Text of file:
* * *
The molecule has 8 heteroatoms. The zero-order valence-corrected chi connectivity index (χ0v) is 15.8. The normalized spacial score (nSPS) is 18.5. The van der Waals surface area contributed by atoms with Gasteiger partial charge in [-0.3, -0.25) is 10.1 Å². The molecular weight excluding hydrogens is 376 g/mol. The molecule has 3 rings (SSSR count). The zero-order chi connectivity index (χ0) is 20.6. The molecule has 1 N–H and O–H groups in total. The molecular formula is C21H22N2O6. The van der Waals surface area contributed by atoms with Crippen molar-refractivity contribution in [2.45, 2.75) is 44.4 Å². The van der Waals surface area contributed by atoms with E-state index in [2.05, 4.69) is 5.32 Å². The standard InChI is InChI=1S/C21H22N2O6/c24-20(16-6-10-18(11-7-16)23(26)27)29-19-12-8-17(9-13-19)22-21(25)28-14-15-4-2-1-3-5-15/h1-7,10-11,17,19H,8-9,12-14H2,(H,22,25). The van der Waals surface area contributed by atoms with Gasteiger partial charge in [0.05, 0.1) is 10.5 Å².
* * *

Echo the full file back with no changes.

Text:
The molecule has 8 heteroatoms. The zero-order valence-corrected chi connectivity index (χ0v) is 15.8. The normalized spacial score (nSPS) is 18.5. The van der Waals surface area contributed by atoms with Gasteiger partial charge in [-0.3, -0.25) is 10.1 Å². The molecular weight excluding hydrogens is 376 g/mol. The molecule has 3 rings (SSSR count). The zero-order chi connectivity index (χ0) is 20.6. The molecule has 1 N–H and O–H groups in total. The molecular formula is C21H22N2O6. The van der Waals surface area contributed by atoms with Crippen molar-refractivity contribution in [2.45, 2.75) is 44.4 Å². The van der Waals surface area contributed by atoms with E-state index in [2.05, 4.69) is 5.32 Å². The standard InChI is InChI=1S/C21H22N2O6/c24-20(16-6-10-18(11-7-16)23(26)27)29-19-12-8-17(9-13-19)22-21(25)28-14-15-4-2-1-3-5-15/h1-7,10-11,17,19H,8-9,12-14H2,(H,22,25). The van der Waals surface area contributed by atoms with Gasteiger partial charge in [0.05, 0.1) is 10.5 Å².